I know summer is a time for offense.  No one can blame the Irish for focusing on their offensive skills this time of year.  Summer pick-up lends itself to very open and free-flowing games that I'm sure highlight the tremendous basketball skills and offensive IQ of the Fighting Irish.  However, in dissecting the 2013-14 season, we saw the dramatic drop off in Notre Dame's defensive statistics, particularly in opponent FG%.  Someone needs to start talking about defense, and it would be great to see the leadership of this team start to set a tone in Italy.  International ball tends to be pretty physical, and I presume the Irish may face some older, professional teams while overseas.  Establishing a much tougher-minded defensive identity is crucial to success in 2014-15.

Leaps vs. Slumps

This team is laced with young talent.  Who is ready to make the leap this year?  Will we see the sophomore slump hit any of the three guys who saw major minutes last year?  Is rising junior Zach Auguste ready to show some consistency and anchor the front line?  Most Irish fans will have their eyes locked on rising sophomore Demetrius Jackson.  Many felt DJ suffered a crisis of confidence late in the season, but I believe settling into the role of primary ball handler will help Jackson better define his contribution and let his impressive athletic talents shine through.  Confidence was never an issue during Steve Vasturia's freshman campaign.  Can his second season build off an impressive first run through the ACC?  For me, V. J. Beachem remains the most intriguing member of this class.  His length could be a tremendous asset in ACC play, particularly if he can find his way to the offensive and defensive glass.

Freshman Finds

Matt Farrell, Martin Gebben and Bonzie Colson all step out of northeast prep programs and in to South Bend.  As alstein pointed out in Farrell's commitment post, he steps into a experienced, veteran backcourt.  While DJ is the only other pure PG on the roster, Brey has shown confidence in Grant, Vasturia and rising senior Pat Connaughton playing the primary ball-handling role when needed.  It is tough to see Farrell getting anything other than pre-season minutes unless ND suffers an injury somewhere in the backcourt.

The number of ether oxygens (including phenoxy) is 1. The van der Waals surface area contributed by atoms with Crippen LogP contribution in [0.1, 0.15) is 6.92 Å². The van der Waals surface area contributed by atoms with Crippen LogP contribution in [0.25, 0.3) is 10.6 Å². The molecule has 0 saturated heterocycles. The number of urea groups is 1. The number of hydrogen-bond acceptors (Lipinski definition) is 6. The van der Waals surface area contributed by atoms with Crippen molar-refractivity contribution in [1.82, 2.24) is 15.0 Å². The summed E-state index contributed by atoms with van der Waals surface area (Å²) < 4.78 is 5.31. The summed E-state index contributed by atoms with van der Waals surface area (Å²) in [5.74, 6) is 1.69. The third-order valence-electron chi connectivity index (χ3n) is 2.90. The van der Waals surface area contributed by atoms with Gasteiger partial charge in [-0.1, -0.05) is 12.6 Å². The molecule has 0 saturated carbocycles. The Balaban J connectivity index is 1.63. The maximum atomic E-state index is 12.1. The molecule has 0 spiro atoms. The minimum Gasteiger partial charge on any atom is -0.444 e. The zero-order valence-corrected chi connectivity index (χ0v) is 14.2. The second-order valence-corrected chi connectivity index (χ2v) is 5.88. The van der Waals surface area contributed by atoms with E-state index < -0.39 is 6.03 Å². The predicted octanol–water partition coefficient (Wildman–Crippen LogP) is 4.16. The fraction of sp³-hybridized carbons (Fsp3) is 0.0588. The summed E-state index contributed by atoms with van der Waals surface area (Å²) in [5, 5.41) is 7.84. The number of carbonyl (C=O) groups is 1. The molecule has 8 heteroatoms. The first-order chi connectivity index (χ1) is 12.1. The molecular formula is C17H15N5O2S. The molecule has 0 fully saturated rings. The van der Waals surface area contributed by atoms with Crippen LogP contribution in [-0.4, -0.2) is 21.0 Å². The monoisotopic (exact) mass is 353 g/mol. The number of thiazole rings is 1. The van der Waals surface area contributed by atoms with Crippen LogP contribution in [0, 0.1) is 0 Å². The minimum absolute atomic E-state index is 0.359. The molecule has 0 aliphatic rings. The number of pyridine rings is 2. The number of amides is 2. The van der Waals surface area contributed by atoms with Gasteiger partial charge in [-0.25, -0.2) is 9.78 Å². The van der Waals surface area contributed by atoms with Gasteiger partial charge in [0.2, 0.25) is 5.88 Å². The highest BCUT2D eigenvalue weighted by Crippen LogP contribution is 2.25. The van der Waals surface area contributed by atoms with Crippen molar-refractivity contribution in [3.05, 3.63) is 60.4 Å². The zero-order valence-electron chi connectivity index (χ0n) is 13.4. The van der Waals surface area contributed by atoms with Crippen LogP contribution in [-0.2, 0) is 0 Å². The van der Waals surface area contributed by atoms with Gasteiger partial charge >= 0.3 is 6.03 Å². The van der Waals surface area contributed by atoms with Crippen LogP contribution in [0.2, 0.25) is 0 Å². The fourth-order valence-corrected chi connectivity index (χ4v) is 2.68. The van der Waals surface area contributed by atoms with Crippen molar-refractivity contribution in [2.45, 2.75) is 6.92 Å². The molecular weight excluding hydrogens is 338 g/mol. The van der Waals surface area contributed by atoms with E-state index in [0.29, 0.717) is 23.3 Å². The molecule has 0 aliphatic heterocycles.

It will be interesting to see if Martin Gebben is ready to contribute early as alstein predicted in Gebben's commitment post.  At a listed 6'9" and 230 lbs. Gebben will likely be relied upon to provide front-court depth.  Nearly identical in size to rising junior Austin Burgett, he'll likely be thrust in to a three man rotation along with Auguste.

Bonzie Colson, listed at 6'5" and 225 lbs is in a more crowded part of the roster.  Coach Brey might be well served to send Colson over to Paul Longo and see if he projects out with some beef as a good inside/outside post man for the Irish as alstein predicted.

Combinations and Permutations

I keep searching for the right adjective to describe the current ND roster. The Irish aren't young, but they aren't old either - five of the twelve men are listed as either juniors or seniors.  Of course, that includes Eric Katenda, who's star crossed time under the Dome hasn't included meaningful minutes.  Of the four sophomores, three played big roles in the inaugural ACC season and should contribute as veterans in round two.